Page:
www.natgeomusic.net

 

Austin’s Latin funk orchestra
Grupo Fantasma’s fourth CD El Existential does nothing to dissuade the suspicion
that they are arguably the best thing currently going on in modern funk, the
Dap-Kings/Budos Band/Daptone Records axis of acts notwithstanding. As good as
2008’s Grammy nominated Sonidos Gold was (which was truly great), El
Existential
is even better, and Grupo Fantasma are pretty much sitting at
the top of the mountain right now. Can they get even better? Stayed tuned and
find out…

 

El
Existential
showcases the maturity and ease that comes from a band
that has now spent ten years recording and touring together. Numbering ten
players, Grupo Fantasma have always had to play together and share
musical space in way that smaller combos don’t have to even consider. But these
guys are beyond tight; they are in a state of elevated intuition, a groupthink
that is positively sublime. I kid you not: Grupo Fantasma really are that good.

 

Their
seamless mélange of Latin, Anglo and Afro grooves is a polyglot dream vacation.
Although they sing in Spanish and most of their grooves are clearly rooted in
one Latin form or another (cumbias, boleros, salsa, Tex Mex, etc.) Grupo
Fantasma also throw in massive guitar breaks (hear “Hijo” and “Telarana”),
movie theme riffs (“Montanozo”) psychedelic touches and whatever suits them
into the mix and stir until it all blends.  It seems almost churlish to
pick out standout tracks when there’s not a moment on the record that’s less
thrilling, but “Realizando,” “El Consejo,” “Hijo,” “Montanozo,” “Reconciliar”
and “Cumbianchera” are  particularly enthralling. Guitar player and producer
Adrian Quesada is the prime mover in the band, and his rich, sexy production
works as a de facto eleventh member
of the group, fully maximizing their sound and their globalist ambitions. But
the band is as much a group effort as you’ll find anywhere, with seven out
of ten members sharing song-writing credits, and everyone swinging both
individually and collectively.

 

 Already
sporting two spin-offs, the hard edged funk ensemble Brownout and the more
chill Ocote Soul Sounds, Grupo Fantasma seem built for endurance. And yes,
that’s Curt Kirkwood from Meat Puppet’s shredding on “Telarana.” Besides, any
band cool enough to be asked to work as Prince’s back-up combo on a series of
high profile gigs in pretty much has it all going on. Hey, you don’t have to
believe me: just ask Prince.

 

Standout Tracks: “Realizando,” “Hijo,”
“Montanozo,” Reconciliar,” “Cumbianchera” CARL HANNI

 

 

Tom Petty and the Heartbreakers – Mojo

January 01, 1970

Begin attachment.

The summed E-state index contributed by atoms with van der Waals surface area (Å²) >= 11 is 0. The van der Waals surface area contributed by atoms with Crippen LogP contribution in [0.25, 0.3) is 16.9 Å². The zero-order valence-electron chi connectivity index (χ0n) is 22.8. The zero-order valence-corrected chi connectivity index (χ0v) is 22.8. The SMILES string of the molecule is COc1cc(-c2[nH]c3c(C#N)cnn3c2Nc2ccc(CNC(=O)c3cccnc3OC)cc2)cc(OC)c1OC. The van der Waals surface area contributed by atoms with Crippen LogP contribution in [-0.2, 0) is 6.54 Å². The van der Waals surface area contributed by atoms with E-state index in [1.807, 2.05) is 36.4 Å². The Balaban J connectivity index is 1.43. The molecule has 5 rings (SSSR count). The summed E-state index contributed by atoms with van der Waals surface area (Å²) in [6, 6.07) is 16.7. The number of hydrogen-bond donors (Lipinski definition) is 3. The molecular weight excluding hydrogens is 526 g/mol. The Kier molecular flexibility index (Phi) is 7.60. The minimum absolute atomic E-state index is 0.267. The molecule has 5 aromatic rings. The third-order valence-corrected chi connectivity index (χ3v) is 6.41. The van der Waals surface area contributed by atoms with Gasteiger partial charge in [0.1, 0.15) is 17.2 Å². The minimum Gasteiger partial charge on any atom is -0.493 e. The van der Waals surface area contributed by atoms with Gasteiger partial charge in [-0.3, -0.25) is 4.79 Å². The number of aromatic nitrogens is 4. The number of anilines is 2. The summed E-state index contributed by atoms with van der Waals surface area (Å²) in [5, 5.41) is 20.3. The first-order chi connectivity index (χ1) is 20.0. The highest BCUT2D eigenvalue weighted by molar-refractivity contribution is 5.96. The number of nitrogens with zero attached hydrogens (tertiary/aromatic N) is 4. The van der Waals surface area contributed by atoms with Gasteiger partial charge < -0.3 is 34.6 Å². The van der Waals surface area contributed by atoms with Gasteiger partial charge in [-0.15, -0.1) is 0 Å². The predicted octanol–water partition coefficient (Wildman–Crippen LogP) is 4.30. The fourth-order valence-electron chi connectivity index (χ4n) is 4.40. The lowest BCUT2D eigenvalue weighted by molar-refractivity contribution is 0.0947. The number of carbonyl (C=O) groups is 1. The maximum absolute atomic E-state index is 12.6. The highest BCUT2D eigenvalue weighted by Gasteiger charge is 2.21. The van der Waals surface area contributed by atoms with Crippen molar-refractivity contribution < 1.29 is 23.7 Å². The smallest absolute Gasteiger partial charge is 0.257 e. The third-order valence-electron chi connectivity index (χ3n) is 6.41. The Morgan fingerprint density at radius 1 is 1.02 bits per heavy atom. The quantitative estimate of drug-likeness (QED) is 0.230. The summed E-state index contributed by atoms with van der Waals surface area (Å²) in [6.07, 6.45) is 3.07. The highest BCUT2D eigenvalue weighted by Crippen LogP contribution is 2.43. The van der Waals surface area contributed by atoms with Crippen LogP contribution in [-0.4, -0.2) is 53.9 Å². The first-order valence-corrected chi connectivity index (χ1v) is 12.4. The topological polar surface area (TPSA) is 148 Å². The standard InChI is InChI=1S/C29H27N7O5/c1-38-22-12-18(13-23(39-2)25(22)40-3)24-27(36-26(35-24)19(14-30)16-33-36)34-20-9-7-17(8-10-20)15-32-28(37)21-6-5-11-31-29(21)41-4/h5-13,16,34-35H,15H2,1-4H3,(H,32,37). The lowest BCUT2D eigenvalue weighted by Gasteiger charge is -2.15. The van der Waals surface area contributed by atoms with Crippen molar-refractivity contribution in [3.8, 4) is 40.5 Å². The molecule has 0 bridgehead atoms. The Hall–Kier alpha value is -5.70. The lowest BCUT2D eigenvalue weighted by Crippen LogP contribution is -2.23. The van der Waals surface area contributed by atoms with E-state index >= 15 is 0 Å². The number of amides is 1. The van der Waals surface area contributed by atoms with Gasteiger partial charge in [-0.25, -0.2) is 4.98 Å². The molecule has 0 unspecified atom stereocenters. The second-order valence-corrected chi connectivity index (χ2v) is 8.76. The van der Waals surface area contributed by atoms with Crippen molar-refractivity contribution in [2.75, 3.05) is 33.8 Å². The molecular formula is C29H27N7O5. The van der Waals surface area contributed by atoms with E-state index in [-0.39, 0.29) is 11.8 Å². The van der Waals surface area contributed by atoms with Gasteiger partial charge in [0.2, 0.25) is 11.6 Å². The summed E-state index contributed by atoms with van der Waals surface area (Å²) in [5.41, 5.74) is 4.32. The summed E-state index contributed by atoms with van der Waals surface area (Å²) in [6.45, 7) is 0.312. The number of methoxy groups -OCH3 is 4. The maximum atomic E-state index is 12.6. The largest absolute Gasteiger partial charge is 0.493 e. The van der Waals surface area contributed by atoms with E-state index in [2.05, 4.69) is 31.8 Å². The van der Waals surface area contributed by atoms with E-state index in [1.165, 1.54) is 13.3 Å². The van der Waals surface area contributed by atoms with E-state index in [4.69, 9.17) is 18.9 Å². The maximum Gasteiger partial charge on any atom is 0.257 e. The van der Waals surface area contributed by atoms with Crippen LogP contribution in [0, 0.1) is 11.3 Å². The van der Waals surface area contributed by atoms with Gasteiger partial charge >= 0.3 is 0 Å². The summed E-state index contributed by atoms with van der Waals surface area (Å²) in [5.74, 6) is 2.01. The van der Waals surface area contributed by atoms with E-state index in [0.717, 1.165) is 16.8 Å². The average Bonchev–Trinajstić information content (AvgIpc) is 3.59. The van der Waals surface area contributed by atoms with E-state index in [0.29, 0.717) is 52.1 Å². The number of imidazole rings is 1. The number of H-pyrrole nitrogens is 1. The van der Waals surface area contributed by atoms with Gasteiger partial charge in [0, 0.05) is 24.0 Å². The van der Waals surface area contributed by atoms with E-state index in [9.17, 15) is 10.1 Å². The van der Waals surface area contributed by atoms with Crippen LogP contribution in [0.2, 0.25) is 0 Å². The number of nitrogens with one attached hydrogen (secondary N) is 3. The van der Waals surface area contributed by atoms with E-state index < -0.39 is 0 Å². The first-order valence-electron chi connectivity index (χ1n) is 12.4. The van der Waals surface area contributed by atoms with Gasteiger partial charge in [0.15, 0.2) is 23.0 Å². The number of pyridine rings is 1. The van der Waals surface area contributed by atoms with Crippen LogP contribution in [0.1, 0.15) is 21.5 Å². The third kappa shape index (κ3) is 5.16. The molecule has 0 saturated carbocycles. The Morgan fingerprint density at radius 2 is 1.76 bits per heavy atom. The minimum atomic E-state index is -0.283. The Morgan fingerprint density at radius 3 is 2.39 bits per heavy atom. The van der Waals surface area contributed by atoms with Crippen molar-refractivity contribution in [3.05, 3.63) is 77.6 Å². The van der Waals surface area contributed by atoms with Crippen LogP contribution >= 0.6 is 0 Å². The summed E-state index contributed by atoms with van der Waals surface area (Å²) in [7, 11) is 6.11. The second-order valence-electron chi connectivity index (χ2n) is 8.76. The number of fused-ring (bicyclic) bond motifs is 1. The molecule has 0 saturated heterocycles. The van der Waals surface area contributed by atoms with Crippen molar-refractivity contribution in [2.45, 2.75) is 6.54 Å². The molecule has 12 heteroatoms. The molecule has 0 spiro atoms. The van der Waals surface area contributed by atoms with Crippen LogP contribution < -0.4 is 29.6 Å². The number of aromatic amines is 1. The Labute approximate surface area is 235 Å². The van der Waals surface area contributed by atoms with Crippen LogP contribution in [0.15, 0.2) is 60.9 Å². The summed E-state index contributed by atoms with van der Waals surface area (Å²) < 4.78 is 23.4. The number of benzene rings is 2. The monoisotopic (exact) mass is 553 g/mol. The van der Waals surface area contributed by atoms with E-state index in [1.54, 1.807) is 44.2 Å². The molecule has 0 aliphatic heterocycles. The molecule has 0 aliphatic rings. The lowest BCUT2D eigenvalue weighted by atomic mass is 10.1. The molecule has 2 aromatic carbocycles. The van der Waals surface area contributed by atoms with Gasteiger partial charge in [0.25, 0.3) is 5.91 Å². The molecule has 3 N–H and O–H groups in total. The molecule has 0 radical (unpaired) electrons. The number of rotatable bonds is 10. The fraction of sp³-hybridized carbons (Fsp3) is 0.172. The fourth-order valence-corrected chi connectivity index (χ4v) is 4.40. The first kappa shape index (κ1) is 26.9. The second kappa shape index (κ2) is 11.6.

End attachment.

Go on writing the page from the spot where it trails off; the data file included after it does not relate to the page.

(Reprise)

 

www.repriserecords.com

 

In a way, it’s a shame we’ve got the internet and all the
attendant accelerated media when it comes to the arts, and to rock ‘n’ roll in
particular. Once upon a time, a new record would be released and you’d hear
about it from a friend, or maybe chance upon it in a store, and then a month or
so later read a review in Rolling Stone or Time or, if the artist was coming
to your town on tour, in the daily newspaper. The sense of personal discovery
made it seem like you were taking possession of a genuine artifact, an act not to be taken lightly since the presumption was
that your hard-earned $4.98 – yes, that’s what LPs used to cost – was gonna buy
you a lifetime’s worth of musical memories.

 

Nowadays, of course, those memories are as lasting as a
click or two of a mouse, or a quick trip to the trade counter of your local CD
store. And with record labels’ marketing departments not willing to gamble on
word of mouth to shift units for them, the p.r. campaigns get rolled out way in
advance so that the buying public knows well before the official street date
what to expect and what the record’s backstory is (and, increasingly, what it sounds like, too, given how the illicit
leaking of albums has given way to the inevitable practice of artists streaming
new releases prior to street).

 

So anyone reading this probably already knows the deal with
Tom Petty and the Heartbreakers’ new Mojo (Reprise), about how it (a) reflects Petty’s desire to employ the
six-guys-in-a-circle-in-a-room-jamming approach to songwriting, in this
instance at the band’s rehearsal space; (b) comes on the heels of the 2008
Mudcrutch summit that found Petty dipping into sonic styles from the ‘60s and
early ‘70s with members of his early, pre-Heartbreakers band, and getting his
batteries recharged as a result; and (c) additionally comes on the heels of
last year’s sprawling The Live Anthology box – reviewed here at BLURT, “That Southern Accent” – which had Petty and
guitarist Mike Campbell trawling a career-spanning archive of concert
recordings and revisiting some of the emotions made them want to be a band in